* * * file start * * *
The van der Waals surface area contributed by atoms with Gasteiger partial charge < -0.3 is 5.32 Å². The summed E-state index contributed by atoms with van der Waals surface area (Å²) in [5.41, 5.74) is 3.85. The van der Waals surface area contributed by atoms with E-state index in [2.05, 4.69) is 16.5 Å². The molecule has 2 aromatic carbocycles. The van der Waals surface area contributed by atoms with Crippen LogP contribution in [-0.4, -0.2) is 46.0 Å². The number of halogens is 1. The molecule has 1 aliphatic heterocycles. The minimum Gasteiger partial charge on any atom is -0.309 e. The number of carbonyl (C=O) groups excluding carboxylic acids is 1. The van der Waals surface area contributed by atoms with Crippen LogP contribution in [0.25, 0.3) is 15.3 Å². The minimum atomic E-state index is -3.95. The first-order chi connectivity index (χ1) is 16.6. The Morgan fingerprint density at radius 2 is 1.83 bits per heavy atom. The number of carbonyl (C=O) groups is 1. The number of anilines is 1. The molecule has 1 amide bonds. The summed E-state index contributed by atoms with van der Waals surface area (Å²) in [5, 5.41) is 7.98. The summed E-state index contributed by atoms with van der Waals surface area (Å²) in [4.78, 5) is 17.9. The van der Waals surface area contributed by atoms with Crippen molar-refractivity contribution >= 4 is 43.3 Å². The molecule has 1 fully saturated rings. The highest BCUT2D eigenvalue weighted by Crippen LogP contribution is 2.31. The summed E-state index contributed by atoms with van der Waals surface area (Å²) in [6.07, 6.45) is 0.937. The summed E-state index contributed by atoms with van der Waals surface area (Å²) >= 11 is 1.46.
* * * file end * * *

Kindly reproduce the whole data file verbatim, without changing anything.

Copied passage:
The van der Waals surface area contributed by atoms with Gasteiger partial charge < -0.3 is 5.32 Å². The summed E-state index contributed by atoms with van der Waals surface area (Å²) in [5.41, 5.74) is 3.85. The van der Waals surface area contributed by atoms with E-state index in [2.05, 4.69) is 16.5 Å². The molecule has 2 aromatic carbocycles. The van der Waals surface area contributed by atoms with Crippen LogP contribution in [-0.4, -0.2) is 46.0 Å². The number of halogens is 1. The molecule has 1 aliphatic heterocycles. The minimum Gasteiger partial charge on any atom is -0.309 e. The number of carbonyl (C=O) groups excluding carboxylic acids is 1. The van der Waals surface area contributed by atoms with Crippen LogP contribution in [0.25, 0.3) is 15.3 Å². The minimum atomic E-state index is -3.95. The first-order chi connectivity index (χ1) is 16.6. The Morgan fingerprint density at radius 2 is 1.83 bits per heavy atom. The number of carbonyl (C=O) groups is 1. The number of anilines is 1. The molecule has 1 amide bonds. The summed E-state index contributed by atoms with van der Waals surface area (Å²) in [5, 5.41) is 7.98. The summed E-state index contributed by atoms with van der Waals surface area (Å²) in [4.78, 5) is 17.9. The van der Waals surface area contributed by atoms with Crippen molar-refractivity contribution >= 4 is 43.3 Å². The molecule has 1 fully saturated rings. The highest BCUT2D eigenvalue weighted by Crippen LogP contribution is 2.31. The summed E-state index contributed by atoms with van der Waals surface area (Å²) in [6.07, 6.45) is 0.937. The summed E-state index contributed by atoms with van der Waals surface area (Å²) >= 11 is 1.46.